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Why Sacrifice Sovereignty? A Non-Instrumental Explanation of State Support for Supranational Cooperation in EU Common Foreign and Security Policy

Abstract
This dissertation presents a constructivist approach to explain varying levels of member state support for supranational cooperation in the EU Common Foreign and Security Policy in 2002 through 2004. It examines the possible effects of three independent variables--popular identification with Europe, normative parity between national foreign policy and CFSP institutions, and national threat perceptions, on the level of support for supranational reform of the CFSP during the European Convention and Intergovernmental Conference producing the proposals on CFSP eventually adopted in the Lisbon Treaty of 2007. After an in-depth analysis of four countries, Germany, Netherlands, UK and Greece, this study concludes that in Germany, the Netherlands, and the UK, the two ideational variables--level of identification with Europe and parity between national and EU foreign policy norms--are positively correlated with the level of support to supranationalism. Only in the case of Greece are threat perceptions the driving reason for Greek levels of support for reforms increasing the supranational character of CFSP. This suggests that ideational factors and threat perceptions offer two different routes to member state support for supranational integration in common foreign and security policies.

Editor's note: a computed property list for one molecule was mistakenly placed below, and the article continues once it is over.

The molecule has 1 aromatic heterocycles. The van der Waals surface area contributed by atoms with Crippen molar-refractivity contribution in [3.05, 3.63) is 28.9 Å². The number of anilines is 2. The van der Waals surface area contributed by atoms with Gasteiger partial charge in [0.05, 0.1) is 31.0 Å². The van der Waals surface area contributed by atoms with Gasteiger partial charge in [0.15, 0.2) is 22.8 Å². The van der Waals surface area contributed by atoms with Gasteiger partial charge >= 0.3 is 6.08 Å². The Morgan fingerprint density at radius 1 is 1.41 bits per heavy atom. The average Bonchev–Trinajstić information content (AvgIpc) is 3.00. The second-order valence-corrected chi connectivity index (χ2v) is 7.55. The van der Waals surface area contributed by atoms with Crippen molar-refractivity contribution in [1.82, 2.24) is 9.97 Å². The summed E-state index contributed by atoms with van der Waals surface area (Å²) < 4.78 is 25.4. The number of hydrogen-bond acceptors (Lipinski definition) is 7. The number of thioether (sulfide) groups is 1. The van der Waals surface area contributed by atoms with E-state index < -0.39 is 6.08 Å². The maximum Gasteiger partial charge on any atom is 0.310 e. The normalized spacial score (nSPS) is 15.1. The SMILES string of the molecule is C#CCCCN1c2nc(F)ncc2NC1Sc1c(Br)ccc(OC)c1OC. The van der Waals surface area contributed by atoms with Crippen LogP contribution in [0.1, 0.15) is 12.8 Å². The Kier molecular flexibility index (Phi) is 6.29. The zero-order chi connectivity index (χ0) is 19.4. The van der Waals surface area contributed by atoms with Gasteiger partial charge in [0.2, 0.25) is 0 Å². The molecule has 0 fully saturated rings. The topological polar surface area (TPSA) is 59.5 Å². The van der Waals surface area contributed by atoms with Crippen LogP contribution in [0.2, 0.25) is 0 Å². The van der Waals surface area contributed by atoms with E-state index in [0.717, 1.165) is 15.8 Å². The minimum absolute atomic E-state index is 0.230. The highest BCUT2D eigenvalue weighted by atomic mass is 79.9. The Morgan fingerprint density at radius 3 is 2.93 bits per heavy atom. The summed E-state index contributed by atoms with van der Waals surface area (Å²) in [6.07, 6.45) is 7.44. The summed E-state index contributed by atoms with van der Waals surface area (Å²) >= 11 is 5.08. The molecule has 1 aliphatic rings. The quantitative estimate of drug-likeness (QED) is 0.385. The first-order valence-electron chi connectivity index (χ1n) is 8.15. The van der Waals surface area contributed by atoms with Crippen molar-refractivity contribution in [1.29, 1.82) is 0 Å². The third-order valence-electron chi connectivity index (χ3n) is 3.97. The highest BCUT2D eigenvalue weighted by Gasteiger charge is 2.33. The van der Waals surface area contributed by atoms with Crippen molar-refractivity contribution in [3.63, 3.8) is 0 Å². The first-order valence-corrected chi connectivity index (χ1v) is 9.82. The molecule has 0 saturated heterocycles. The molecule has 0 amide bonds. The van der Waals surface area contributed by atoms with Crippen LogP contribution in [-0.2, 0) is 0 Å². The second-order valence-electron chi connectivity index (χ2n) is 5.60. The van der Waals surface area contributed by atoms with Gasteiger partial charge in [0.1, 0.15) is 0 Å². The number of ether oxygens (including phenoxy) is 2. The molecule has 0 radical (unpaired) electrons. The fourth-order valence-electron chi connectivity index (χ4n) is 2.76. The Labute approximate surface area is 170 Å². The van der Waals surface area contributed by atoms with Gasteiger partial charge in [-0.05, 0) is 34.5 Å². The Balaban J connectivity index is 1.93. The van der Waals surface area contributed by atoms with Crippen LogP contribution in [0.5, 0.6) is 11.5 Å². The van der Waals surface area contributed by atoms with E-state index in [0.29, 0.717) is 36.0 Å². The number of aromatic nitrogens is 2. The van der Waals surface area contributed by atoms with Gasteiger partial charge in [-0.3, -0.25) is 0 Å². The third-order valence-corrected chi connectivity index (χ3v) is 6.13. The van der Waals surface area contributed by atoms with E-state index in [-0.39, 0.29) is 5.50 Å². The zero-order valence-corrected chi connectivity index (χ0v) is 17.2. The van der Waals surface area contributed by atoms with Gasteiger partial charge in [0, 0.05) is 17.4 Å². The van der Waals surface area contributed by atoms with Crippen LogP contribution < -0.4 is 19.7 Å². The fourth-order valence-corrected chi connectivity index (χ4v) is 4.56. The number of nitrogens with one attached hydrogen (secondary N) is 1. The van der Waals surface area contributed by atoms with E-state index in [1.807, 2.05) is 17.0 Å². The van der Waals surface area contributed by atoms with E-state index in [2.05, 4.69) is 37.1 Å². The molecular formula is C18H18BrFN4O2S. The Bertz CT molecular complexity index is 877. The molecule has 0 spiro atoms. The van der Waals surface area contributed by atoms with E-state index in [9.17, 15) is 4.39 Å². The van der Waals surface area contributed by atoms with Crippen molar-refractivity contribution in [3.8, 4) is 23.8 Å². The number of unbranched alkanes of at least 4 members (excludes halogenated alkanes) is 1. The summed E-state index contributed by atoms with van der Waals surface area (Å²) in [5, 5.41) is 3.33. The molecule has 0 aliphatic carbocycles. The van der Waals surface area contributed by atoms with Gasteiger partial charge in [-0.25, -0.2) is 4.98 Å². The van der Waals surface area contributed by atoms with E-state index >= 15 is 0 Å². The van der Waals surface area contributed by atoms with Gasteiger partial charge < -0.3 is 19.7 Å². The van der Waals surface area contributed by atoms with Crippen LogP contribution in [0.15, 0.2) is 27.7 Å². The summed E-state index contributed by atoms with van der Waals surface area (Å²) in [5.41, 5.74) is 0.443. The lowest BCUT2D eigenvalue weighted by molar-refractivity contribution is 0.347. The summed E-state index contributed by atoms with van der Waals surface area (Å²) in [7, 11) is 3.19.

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campus
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dissertation
Date
2012-09-01
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